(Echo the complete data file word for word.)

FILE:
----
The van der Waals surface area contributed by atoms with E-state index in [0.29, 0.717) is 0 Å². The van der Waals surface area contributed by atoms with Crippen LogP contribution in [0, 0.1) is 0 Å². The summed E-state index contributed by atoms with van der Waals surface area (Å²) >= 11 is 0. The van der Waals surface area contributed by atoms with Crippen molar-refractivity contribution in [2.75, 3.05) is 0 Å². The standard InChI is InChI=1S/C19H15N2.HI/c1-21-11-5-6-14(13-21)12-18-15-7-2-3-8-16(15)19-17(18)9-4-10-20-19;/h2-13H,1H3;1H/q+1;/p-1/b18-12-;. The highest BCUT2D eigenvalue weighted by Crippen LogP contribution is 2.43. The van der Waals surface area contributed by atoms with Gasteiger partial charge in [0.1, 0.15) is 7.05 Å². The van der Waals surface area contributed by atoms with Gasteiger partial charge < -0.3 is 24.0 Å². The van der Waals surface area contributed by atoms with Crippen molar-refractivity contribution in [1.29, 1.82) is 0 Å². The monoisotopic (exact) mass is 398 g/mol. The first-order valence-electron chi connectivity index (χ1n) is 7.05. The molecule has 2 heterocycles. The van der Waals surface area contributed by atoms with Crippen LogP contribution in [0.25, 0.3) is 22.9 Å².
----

The van der Waals surface area contributed by atoms with E-state index in [0.29, 0.717) is 0 Å². The van der Waals surface area contributed by atoms with Crippen LogP contribution in [0, 0.1) is 0 Å². The summed E-state index contributed by atoms with van der Waals surface area (Å²) >= 11 is 0. The van der Waals surface area contributed by atoms with Crippen molar-refractivity contribution in [2.75, 3.05) is 0 Å². The standard InChI is InChI=1S/C19H15N2.HI/c1-21-11-5-6-14(13-21)12-18-15-7-2-3-8-16(15)19-17(18)9-4-10-20-19;/h2-13H,1H3;1H/q+1;/p-1/b18-12-;. The highest BCUT2D eigenvalue weighted by Crippen LogP contribution is 2.43. The van der Waals surface area contributed by atoms with Gasteiger partial charge in [0.1, 0.15) is 7.05 Å². The van der Waals surface area contributed by atoms with Gasteiger partial charge < -0.3 is 24.0 Å². The van der Waals surface area contributed by atoms with Crippen molar-refractivity contribution in [1.29, 1.82) is 0 Å². The monoisotopic (exact) mass is 398 g/mol. The first-order valence-electron chi connectivity index (χ1n) is 7.05. The molecule has 2 heterocycles. The van der Waals surface area contributed by atoms with Crippen LogP contribution in [0.25, 0.3) is 22.9 Å².